2002 REU Projects
Proposed projects for the 2002 VIGRE REU Program
Project #: VIGRE2002-01
Mentor: Peter Landweber, Department of Mathematics
Co-mentor: Brian Lins, VIGRE graduate student
There is a lot more to linear algebra than one usually learns. Matrix analysis is devoted to that part of the subject which concerns inequalities and makes use of several other analytic techniques. There are several fine texts in the area, with the title Matrix Analysis: one by Horn and Johnson (available in paperback) is thorough and especially well-written, and a more recent one by Bhatia is more challenging with many substantial exercises and problems. In addition, a recent text by Lax gives a superb account of the essentials of linear algebra needed for matrix analysis. The aim of the project will be to become familiar with this area, and to concentrate on questions concerning eigenvalues of sums of Hermitian matrices which have been studied with great success in recent years.
Prerequisites: Linear algebra (ideally, an introductory course, followed by a second course on linear algebra, or by a course on abstract algebra), and advanced calculus (or introductory real analysis).
1. R. Bhatia, Linear algebra to quantum cohomology: the story of Alfred Horn's inequalities, American Mathematical Monthly 108 (April 2001), 289-318.
2. R. Bhatia, Matrix Analysis, Graduate Texts in Mathematics 169, Springer-Verlag, 1997.
3. R. Horn and C. Johnson, Matrix Analysis, Cambridge University Press, 1985 (paperback).
4. P. Lax, Linear Algebra, Wiley, 1997.
Project #: VIGRE2002-0
Partial Differential Equations
Mentor: Avy Soffer, Department of Mathematics
Co-mentor: Pieter Blue, graduate student
Dynamical wave phenomena requires the understanding of the large time behaviour of partial differential equations. Quantum Mechanics is one such example. Optical and laser systems are of similar nature. Such analysis poses a special challenge both to theorists and computational analysis. The study of various aspects of the nonlinear Schrödinger equation by analytic and numerical methods is proposed. The topic and its nature will be determined according to the interests and experience of the student.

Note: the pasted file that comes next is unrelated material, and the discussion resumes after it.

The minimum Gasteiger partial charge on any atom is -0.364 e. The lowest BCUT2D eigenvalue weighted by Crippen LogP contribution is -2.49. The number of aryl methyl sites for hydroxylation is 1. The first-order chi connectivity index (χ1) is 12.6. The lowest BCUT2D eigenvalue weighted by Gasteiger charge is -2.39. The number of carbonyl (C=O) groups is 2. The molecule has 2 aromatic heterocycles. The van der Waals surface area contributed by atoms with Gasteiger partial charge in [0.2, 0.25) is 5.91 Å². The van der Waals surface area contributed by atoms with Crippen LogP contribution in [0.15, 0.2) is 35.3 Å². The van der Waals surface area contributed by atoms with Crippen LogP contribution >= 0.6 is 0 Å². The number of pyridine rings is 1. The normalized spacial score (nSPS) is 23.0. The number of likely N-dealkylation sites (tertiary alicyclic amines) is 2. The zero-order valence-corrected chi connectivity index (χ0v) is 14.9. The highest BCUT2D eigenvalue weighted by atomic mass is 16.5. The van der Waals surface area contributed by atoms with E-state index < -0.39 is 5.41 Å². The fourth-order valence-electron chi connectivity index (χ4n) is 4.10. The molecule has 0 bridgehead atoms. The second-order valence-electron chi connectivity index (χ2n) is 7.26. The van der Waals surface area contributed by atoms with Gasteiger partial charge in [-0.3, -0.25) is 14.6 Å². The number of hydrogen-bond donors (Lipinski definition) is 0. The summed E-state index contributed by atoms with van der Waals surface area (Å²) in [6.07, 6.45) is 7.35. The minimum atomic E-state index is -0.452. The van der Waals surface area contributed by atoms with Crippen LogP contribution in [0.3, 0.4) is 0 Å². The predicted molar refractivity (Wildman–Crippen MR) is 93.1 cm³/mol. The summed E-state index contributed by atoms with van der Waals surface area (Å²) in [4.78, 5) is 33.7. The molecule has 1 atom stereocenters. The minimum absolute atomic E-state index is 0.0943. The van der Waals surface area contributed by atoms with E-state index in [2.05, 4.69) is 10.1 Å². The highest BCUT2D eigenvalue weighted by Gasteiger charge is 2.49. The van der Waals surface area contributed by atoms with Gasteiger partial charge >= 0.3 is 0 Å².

Prerequisites: Students should know linear algebra and differential equations. Also very useful are: programming, graphics, quantum mechanics, and perhaps complex analysis, advanced calculus/real analysis.
Project #: VIGRE2002-03
Mentors: Friedrich Knop, Department of Mathematics, and Shawn Robinson, Department of Mathematics
Co-mentors: Bill Cuckler and Vince Vatter VIGRE graduate students
The group of invertible n x n matrices whose entries are complex numbers has certain important subgroups, called Lie groups. Representations of these groups are central to both mathematics and physics, and a wide variety of tools are used to study them. We will focus on the algebraic and combinatorial aspects of the theory. In particular we aim to implement a recent combinatorial model on a computer, and use this to test existing conjectures and search for new ones.
Prerequisites: linear algebra (necessary), abstract algebra (preferred), interest and/or experience in java or c++ programming (preferred).
Project #: VIGRE2002-04
Mentor: Matthew Leingang, Department of Mathematics
Co-mentor: Alex Zarechnak, VIGRE graduate student
Symplectic manifolds are manifolds equipped with a skew-symmetric pairing between tangent vectors. One can deem half of the coordinates in such a manifold to denote "position" and a complementary half "momentum," and in so doing practice a kind of Hamiltonian mechanics on these manifolds. Of particular interest is the case when a Lie group of symmetries acts on the manifold in a nice way; then we can reduce the total number of coordinates and arrive at a simpler phase space. Symplectic manifolds and various generalizations of them are also applicable to string theory.
Prerequisites: at the very least, advanced calculus. Preferably, differentiable manifolds, intermediate mechanics, linear algebra.
References: Introduction to Mechanics and Symmetry (J. E. Marsden and T. S. Ratiu), Symplectic Geometry (D. MacDuff and D. Salomon).
Project #: VIGRE2002-05
Mentor: Carlo Lancellotti, Department of Mathematics
Self-consistent wave-particle systems play an important role in many physical problems, e.g. in plasma physics. In this kind of systems the dynamics of a large number of charged particles is determined by the collective electro-magnetic field that the particles themselves generate. An important and interesting example of this situation is given by the so-called Bernstein-Greene-Kruskal (BGK) nonlinear solutions to the Vlasov-Poisson kinetic equations for a collisionless plasma. Especially interesting are solitonic BGK solutions and their superpositions. The properties of these solutions can be studied both analytically and numerically.